I’m excited to tell Eddie and Patty the good news. I know they’ll be thrilled and amazed. Once they arrive I say, “Okay, you two, ready? I’ve got great news.” I then proceed to tell them about my meeting with Soupy Sales. Now, I’m waiting for all the cheers, high-fives, and accolades for our good fortune, but instead, I’m met with blank stares. Stares that seem amplified when I look at their reflections in the ceiling to floor dance mirrors.
“Well?” I ask.
“Soooooo we have to come up with the bits?” Eddie slowly asks like he can’t quite comprehend the concept.
“Yep, that’s the deal,” I say trying to ignore his obvious apprehension. And once again I’m met with silence. Patty appears to be biting her lip while Eddie sits cross-legged staring at a scuff mark on the hardwood oak floor like he’s gazing into a crystal ball for the answer until he finally asks,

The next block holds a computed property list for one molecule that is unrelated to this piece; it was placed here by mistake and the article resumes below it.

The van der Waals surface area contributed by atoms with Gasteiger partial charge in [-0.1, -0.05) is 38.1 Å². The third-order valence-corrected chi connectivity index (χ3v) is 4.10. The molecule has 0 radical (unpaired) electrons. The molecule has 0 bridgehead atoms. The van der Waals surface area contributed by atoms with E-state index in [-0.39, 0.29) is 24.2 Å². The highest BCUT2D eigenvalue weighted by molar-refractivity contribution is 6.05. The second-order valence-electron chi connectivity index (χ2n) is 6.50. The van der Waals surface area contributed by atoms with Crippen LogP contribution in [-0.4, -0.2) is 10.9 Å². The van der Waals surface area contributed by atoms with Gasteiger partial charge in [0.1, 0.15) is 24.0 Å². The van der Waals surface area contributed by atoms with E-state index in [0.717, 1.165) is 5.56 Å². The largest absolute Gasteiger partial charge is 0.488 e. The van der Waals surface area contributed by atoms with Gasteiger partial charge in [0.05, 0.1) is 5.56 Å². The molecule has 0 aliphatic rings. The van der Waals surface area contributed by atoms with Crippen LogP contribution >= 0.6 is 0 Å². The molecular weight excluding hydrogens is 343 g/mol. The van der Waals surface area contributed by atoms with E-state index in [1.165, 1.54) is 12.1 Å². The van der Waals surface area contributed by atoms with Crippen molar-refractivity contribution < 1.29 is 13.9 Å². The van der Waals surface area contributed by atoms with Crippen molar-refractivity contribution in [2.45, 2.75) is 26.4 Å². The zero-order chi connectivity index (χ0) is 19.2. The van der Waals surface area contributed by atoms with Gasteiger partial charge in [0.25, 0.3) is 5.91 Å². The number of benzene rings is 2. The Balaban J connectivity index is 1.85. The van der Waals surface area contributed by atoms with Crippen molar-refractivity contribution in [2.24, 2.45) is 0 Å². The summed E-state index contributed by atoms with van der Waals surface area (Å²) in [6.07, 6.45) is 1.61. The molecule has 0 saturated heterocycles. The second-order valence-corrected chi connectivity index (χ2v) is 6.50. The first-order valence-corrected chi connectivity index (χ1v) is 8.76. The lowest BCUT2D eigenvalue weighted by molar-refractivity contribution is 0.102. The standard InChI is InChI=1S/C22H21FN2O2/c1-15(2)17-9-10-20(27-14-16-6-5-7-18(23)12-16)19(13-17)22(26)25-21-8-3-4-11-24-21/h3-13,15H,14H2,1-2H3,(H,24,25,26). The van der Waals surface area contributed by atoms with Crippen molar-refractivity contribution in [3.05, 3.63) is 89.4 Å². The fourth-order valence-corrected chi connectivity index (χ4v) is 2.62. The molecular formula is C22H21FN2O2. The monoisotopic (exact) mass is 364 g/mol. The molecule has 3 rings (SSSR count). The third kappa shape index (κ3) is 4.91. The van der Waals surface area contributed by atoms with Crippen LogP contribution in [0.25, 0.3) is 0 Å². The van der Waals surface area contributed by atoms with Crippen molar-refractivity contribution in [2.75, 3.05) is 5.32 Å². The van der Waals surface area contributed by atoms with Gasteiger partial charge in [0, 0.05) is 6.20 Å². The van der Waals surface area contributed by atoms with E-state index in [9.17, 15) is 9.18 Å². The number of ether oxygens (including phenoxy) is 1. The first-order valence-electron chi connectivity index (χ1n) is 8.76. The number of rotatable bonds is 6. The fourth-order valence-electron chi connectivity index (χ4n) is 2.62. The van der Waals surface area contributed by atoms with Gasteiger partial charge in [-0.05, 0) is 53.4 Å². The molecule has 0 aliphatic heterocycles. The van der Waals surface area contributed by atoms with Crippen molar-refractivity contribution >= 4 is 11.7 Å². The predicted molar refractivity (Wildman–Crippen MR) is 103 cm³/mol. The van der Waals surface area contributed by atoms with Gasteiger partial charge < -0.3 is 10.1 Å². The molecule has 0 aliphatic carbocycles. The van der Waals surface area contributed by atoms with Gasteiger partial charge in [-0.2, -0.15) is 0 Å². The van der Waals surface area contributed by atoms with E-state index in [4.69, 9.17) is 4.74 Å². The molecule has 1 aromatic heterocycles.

“What are we getting paid?”
Shoot somehow in all my excitement I completely forgot to ask Soupy about money.
“Oh, um…I’m not really sure,” I stammer, “but I’m sure it’ll be fair and we’ll be on national TV. Who knows maybe we’ll win an Emmy like Shields and Yarnell.”
Another uncomfortable silence hangs in the air.
“Patty?” I ask.
“I’m game,” she shrugs in her nonchalant way.”
“Great. Eddie? What’s up?”
“Well,” he says pausing before adding with a straight face, “I’ve decided to become a ballet dancer.”
“Wait? What?” I say starting to laugh, but stop myself when I realize he’s as serious as a dead man. “Um—Eddie you’re kidding, right? I mean what about the tour? I mean— you’re in your mid 20’s. Isn’t it a little late to be a ballet dancer?”